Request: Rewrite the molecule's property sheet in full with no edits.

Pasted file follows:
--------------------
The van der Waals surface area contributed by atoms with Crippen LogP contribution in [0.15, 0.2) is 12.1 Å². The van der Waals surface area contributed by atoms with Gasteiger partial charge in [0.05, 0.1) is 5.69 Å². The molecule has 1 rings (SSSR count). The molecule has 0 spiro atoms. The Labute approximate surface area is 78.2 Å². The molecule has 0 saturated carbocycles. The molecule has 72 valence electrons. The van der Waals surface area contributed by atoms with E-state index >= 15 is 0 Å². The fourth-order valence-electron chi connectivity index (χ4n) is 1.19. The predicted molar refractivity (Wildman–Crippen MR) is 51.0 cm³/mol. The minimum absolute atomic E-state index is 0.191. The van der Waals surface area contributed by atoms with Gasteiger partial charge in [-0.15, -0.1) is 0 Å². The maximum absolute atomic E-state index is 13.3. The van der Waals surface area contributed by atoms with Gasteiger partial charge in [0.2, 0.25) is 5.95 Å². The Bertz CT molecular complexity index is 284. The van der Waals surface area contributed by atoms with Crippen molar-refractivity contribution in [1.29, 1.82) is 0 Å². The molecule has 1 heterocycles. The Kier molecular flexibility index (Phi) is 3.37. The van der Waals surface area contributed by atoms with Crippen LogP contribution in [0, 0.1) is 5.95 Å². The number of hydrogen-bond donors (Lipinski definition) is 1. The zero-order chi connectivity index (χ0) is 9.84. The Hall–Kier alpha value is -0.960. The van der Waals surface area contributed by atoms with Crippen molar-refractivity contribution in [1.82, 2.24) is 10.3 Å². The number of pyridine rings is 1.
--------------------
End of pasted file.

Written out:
The van der Waals surface area contributed by atoms with Crippen LogP contribution in [0.15, 0.2) is 12.1 Å². The van der Waals surface area contributed by atoms with Gasteiger partial charge in [0.05, 0.1) is 5.69 Å². The molecule has 1 rings (SSSR count). The molecule has 0 spiro atoms. The Labute approximate surface area is 78.2 Å². The molecule has 0 saturated carbocycles. The molecule has 72 valence electrons. The van der Waals surface area contributed by atoms with E-state index >= 15 is 0 Å². The fourth-order valence-electron chi connectivity index (χ4n) is 1.19. The predicted molar refractivity (Wildman–Crippen MR) is 51.0 cm³/mol. The minimum absolute atomic E-state index is 0.191. The van der Waals surface area contributed by atoms with Gasteiger partial charge in [-0.15, -0.1) is 0 Å². The maximum absolute atomic E-state index is 13.3. The van der Waals surface area contributed by atoms with Gasteiger partial charge in [0.2, 0.25) is 5.95 Å². The Bertz CT molecular complexity index is 284. The van der Waals surface area contributed by atoms with Crippen molar-refractivity contribution in [1.29, 1.82) is 0 Å². The molecule has 1 heterocycles. The Kier molecular flexibility index (Phi) is 3.37. The van der Waals surface area contributed by atoms with Crippen LogP contribution in [0, 0.1) is 5.95 Å². The number of hydrogen-bond donors (Lipinski definition) is 1. The zero-order chi connectivity index (χ0) is 9.84. The Hall–Kier alpha value is -0.960. The van der Waals surface area contributed by atoms with Crippen molar-refractivity contribution in [1.82, 2.24) is 10.3 Å². The number of pyridine rings is 1.